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Meniscal root tears are increasingly recognized as an important pathology. Failure to recognize this pathology could lead to early onset osteoarthritis of the ipsilateral knee joint compartment similar to a total meniscectomy. Therefore, surgical treatment is necessary to restore meniscal function and to normalize contact pressures, when there is joint overload and sufficient remaining articular cartilage. This article details our anatomic posterior root repair procedure using a transtibial double tunnel pullout technique.
Meniscal root tears, although previously underdiagnosed, are increasingly recognized as a significant pathology requiring surgical management in appropriate patients.1 Meniscal root tears have been reported to account for 10% to 21% of all arthroscopic meniscal surgeries and often go unnoticed on magnetic resonance imaging (MRI) and arthroscopy in large part due to the lack of anatomic understanding.2 If left untreated, meniscal root tears can lead to ipsilateral compartment osteoarthritis similar to a total meniscectomy where hoop stresses are no longer dissipated through the meniscus, thereby increasing contact pressures.3 Meniscal root tears are classified by tear type: type 1 (partial stable root tears); type 2 (radial root tears, which are the most common), located 0 to <3 mm (2A), 3 to <6 mm (2B), and 6 to 9 mm (2C) from the root attachment, respectively; type 3 (bucket-handle tears with a complete root detachment); type 4 (complex oblique tears with complete root detachments extending into the root attachment); type 5 (bony avulsion fractures of the root attachments).4
Historically, meniscal root tears were treated nonoperatively or with partial meniscectomy. Recently, attention has turned to meniscal preservation for patients with sufficient remaining articular cartilage, using a variety of repair strategies to restore meniscal function.2, 5, 6 The purpose of this technical note was to describe the procedure for posterior meniscal root repair using a transtibial double tunnel pullout technique.
Patients who are poor surgical candidates (multiple comorbidities or advanced age) have severe osteoarthritis (grade 3 or 4 chondromalacia of the ipsilateral compartment), or nonsymptomatic chronic meniscal root tears are excluded from surgical repair. Patients with significant malalignment of the affected compartment should have the malalignment corrected concurrently or before the meniscal root repair. Otherwise, anatomical restoration of the meniscal root tear should be attempted (Fig 1).
The meniscal root tear can be visualized on axial, coronal, and/or sagittal MRI views. The classic MRI presentation of a meniscal root tear is represented by the presence of a “ghost sign”—the absence of an identifiable meniscus on the sagittal sequence or high signal replacing the normal dark meniscus. In addition, meniscal extrusion can be visualized on coronal sections (defined as a meniscal sagittal displacement of >3mm at the level of the medial collateral ligament).2, 7 In an acute injury or in younger patients, a bony avulsion of the meniscal root attachment may be noted on radiographs. Arthroscopically, a meniscal root tear should be probed to verify that it is detached from its origin and is essentially nonfunctional.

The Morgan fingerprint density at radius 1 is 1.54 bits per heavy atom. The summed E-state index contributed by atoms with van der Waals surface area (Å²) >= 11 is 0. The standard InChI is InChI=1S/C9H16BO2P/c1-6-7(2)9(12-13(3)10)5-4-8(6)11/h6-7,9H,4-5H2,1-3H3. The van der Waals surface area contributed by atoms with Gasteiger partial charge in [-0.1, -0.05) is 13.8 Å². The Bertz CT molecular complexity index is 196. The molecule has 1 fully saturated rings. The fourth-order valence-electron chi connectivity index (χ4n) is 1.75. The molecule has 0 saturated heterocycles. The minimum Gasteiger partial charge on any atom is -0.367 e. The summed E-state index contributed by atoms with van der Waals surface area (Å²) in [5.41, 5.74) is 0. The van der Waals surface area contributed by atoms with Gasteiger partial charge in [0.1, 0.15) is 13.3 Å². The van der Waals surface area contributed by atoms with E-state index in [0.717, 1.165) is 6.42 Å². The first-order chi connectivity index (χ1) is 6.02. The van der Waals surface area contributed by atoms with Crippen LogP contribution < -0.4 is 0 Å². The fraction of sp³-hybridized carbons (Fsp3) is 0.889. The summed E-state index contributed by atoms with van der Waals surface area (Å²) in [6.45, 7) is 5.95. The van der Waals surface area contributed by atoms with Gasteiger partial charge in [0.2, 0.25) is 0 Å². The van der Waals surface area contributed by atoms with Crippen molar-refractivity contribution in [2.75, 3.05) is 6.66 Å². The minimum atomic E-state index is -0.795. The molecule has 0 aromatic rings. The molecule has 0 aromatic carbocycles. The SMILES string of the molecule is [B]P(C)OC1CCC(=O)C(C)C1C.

The patient is placed in the supine position on the operating table (Video 1). After induction of general anesthesia, a bilateral knee examination is performed to evaluate for any concurrent ligamentous instability, and to assess for knee range of motion. A well-padded high-thigh tourniquet is subsequently placed on the operative leg and then placed into a leg holder (Mizuho OSI, Union City, CA), whereas the contralateral leg is placed into an abduction stirrup (Birkova Product LLC, Gothenburg, NE). The foot of the operating table is then lowered, allowing for the surgeon to freely manipulate the knee as needed.
Standard anterolateral and anteromedial portals are made adjacent to the patellar tendon. The joint is insufflated with normal saline and visualized with a 30° arthroscopic camera (Smith & Nephew, Andover, MA). An arthroscopic shaver (Smith & Nephew) is inserted into the knee and any notable adhesions are removed. The damaged meniscal root should be probed to assess for severity and tear pattern.4 An accessory arthroscopic portal (anteromedial or anterolateral) can be made to help access the posterior root. Thorough knowledge of the anatomy is essential to perform an anatomical repair and to avoid damaging other structures (Fig 2).
The location of the planned root repair on the tibial plateau should then be decorticated using a curved curette (Fig 3). A grasper can be used to position the torn meniscal root and determine the ideal location to perform the repair.
For a posterior medial root tear, an initial incision for the transtibial tunnels is made just medial to the tibial tubercle. For a posterior lateral meniscal root repair, the incision will be made on the anterolateral tibia, just distal to the medial aspect of Gerdy's tubercle. To best restore the footprint of the repair and increase the chance of biologic healing, 2 transtibial tunnels are created at the location of the root attachment. An aiming device with a cannulated sleeve (Smith & Nephew) is used to position a drill pin. A tibial tunnel guide (Smith & Nephew) is then used to ream the first tunnel (along the posterior aspect of the posterior root attachment site). The second tunnel is placed approximately 5 mm anterior to the first tunnel using an offset guide (Smith & Nephew). The tunnels are visualized arthroscopically to verify correct tunnel placement and the drill pins are removed leaving the 2 cannulas in place for passing the sutures (Fig 4).
An accessory anteromedial or anterolateral portal is created (if not done previously) for medial or lateral meniscal repairs, respectively, to allow an arthroscopic grasper to firmly hold the torn meniscal root and facilitate passing the sutures. An accessory posterior portal is created in cases when the surgeon is unable to pass the sutures into the root tear through the anterior portals, such as in cases of tight medial or lateral compartments.2
A suture-passing device (FirstPass, Smith & Nephew) is used to pass a simple suture through the far posterior portion of the detached meniscal root, approximately 5 mm medial to its lateral edge for the medial meniscus, or 5 mm lateral to its medial edge for the lateral meniscus, passing from the tibial to the femoral side. Most suture-passing devices have a suture retrieving mechanism, so the sutures can be pulled out through the anteromedial or anterolateral portal (through a cannula) as the device is removed. It is important to verify that there are no soft tissue bridges in the arthroscopic portal with the passing sutures because soft tissue bridges may result in tearing of the sutures through the meniscal root when the sutures are pulled down the tibial tunnel. Before passing the second suture through the meniscus, the first suture is shuttled down through the more posteriorly placed tibial tunnel to avoid intra-articular suture tangling. To accomplish this, a looped passing wire is placed up the posterior tunnel cannula and the posterior suture is shuttled down the posterior tunnel.